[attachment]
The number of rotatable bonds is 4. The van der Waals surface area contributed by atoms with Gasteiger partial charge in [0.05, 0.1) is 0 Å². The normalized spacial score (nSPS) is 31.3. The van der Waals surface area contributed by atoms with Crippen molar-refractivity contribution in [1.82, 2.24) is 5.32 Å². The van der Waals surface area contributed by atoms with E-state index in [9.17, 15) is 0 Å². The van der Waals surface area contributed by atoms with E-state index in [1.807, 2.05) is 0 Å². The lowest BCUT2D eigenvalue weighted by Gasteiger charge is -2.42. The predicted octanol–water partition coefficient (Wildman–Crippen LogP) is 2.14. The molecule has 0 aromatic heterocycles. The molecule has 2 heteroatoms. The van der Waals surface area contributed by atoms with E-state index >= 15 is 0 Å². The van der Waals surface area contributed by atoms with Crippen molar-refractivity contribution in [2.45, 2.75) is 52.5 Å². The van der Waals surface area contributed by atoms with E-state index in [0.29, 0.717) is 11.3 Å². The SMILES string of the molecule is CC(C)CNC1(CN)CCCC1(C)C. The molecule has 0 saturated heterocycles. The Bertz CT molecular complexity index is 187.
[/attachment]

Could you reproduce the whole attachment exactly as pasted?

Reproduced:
The number of rotatable bonds is 4. The van der Waals surface area contributed by atoms with Gasteiger partial charge in [0.05, 0.1) is 0 Å². The normalized spacial score (nSPS) is 31.3. The van der Waals surface area contributed by atoms with Crippen molar-refractivity contribution in [1.82, 2.24) is 5.32 Å². The van der Waals surface area contributed by atoms with E-state index in [9.17, 15) is 0 Å². The van der Waals surface area contributed by atoms with E-state index in [1.807, 2.05) is 0 Å². The lowest BCUT2D eigenvalue weighted by Gasteiger charge is -2.42. The predicted octanol–water partition coefficient (Wildman–Crippen LogP) is 2.14. The molecule has 0 aromatic heterocycles. The molecule has 2 heteroatoms. The van der Waals surface area contributed by atoms with E-state index >= 15 is 0 Å². The van der Waals surface area contributed by atoms with Crippen molar-refractivity contribution in [2.45, 2.75) is 52.5 Å². The van der Waals surface area contributed by atoms with E-state index in [0.29, 0.717) is 11.3 Å². The SMILES string of the molecule is CC(C)CNC1(CN)CCCC1(C)C. The molecule has 0 saturated heterocycles. The Bertz CT molecular complexity index is 187.